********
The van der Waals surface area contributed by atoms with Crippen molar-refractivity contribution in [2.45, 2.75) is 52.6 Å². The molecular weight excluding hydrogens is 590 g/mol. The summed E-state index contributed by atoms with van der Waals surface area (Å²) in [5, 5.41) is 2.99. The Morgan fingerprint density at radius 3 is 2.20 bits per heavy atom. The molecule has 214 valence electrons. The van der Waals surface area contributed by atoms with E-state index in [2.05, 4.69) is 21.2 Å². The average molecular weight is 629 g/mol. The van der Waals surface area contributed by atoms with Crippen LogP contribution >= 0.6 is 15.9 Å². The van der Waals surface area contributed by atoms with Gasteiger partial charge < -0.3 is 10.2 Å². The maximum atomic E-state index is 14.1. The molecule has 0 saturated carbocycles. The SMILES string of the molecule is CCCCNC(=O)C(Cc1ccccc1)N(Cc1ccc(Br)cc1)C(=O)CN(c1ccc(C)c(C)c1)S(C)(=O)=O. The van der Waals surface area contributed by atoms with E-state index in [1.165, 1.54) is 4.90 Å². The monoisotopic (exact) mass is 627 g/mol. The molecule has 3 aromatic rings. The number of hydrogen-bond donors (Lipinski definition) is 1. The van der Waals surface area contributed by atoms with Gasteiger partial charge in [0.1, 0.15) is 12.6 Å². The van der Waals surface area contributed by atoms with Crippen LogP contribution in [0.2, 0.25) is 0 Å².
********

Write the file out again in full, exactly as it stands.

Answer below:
The van der Waals surface area contributed by atoms with Crippen molar-refractivity contribution in [2.45, 2.75) is 52.6 Å². The molecular weight excluding hydrogens is 590 g/mol. The summed E-state index contributed by atoms with van der Waals surface area (Å²) in [5, 5.41) is 2.99. The Morgan fingerprint density at radius 3 is 2.20 bits per heavy atom. The molecule has 214 valence electrons. The van der Waals surface area contributed by atoms with E-state index in [2.05, 4.69) is 21.2 Å². The average molecular weight is 629 g/mol. The van der Waals surface area contributed by atoms with Crippen LogP contribution >= 0.6 is 15.9 Å². The van der Waals surface area contributed by atoms with Gasteiger partial charge < -0.3 is 10.2 Å². The maximum atomic E-state index is 14.1. The molecule has 0 saturated carbocycles. The SMILES string of the molecule is CCCCNC(=O)C(Cc1ccccc1)N(Cc1ccc(Br)cc1)C(=O)CN(c1ccc(C)c(C)c1)S(C)(=O)=O. The van der Waals surface area contributed by atoms with E-state index in [1.165, 1.54) is 4.90 Å². The monoisotopic (exact) mass is 627 g/mol. The molecule has 3 aromatic rings. The number of hydrogen-bond donors (Lipinski definition) is 1. The van der Waals surface area contributed by atoms with Gasteiger partial charge in [0.1, 0.15) is 12.6 Å². The van der Waals surface area contributed by atoms with Crippen LogP contribution in [0.2, 0.25) is 0 Å².